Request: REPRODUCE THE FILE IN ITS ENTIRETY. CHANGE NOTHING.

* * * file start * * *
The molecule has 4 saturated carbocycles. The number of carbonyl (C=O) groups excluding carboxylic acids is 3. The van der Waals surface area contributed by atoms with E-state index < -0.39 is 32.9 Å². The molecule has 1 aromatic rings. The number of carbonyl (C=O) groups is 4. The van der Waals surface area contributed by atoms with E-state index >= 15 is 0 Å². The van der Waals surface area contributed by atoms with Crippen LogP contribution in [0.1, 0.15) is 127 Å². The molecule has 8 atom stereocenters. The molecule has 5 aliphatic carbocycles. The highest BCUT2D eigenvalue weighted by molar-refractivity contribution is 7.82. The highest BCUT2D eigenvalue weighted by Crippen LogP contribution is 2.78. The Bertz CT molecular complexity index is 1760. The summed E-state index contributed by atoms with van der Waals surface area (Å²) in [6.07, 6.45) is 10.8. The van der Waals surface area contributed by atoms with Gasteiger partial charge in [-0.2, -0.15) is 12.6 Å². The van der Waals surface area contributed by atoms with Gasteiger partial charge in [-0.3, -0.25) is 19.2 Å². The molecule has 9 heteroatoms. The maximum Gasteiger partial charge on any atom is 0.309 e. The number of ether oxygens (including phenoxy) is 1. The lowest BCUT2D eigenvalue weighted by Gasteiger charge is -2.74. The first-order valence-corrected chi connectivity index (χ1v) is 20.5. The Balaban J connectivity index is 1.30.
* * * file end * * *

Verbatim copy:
The molecule has 4 saturated carbocycles. The number of carbonyl (C=O) groups excluding carboxylic acids is 3. The van der Waals surface area contributed by atoms with E-state index < -0.39 is 32.9 Å². The molecule has 1 aromatic rings. The number of carbonyl (C=O) groups is 4. The van der Waals surface area contributed by atoms with E-state index >= 15 is 0 Å². The van der Waals surface area contributed by atoms with Crippen LogP contribution in [0.1, 0.15) is 127 Å². The molecule has 8 atom stereocenters. The molecule has 5 aliphatic carbocycles. The highest BCUT2D eigenvalue weighted by molar-refractivity contribution is 7.82. The highest BCUT2D eigenvalue weighted by Crippen LogP contribution is 2.78. The Bertz CT molecular complexity index is 1760. The summed E-state index contributed by atoms with van der Waals surface area (Å²) in [6.07, 6.45) is 10.8. The van der Waals surface area contributed by atoms with Gasteiger partial charge in [-0.2, -0.15) is 12.6 Å². The van der Waals surface area contributed by atoms with Gasteiger partial charge in [-0.3, -0.25) is 19.2 Å². The molecule has 9 heteroatoms. The maximum Gasteiger partial charge on any atom is 0.309 e. The number of ether oxygens (including phenoxy) is 1. The lowest BCUT2D eigenvalue weighted by Gasteiger charge is -2.74. The first-order valence-corrected chi connectivity index (χ1v) is 20.5. The Balaban J connectivity index is 1.30.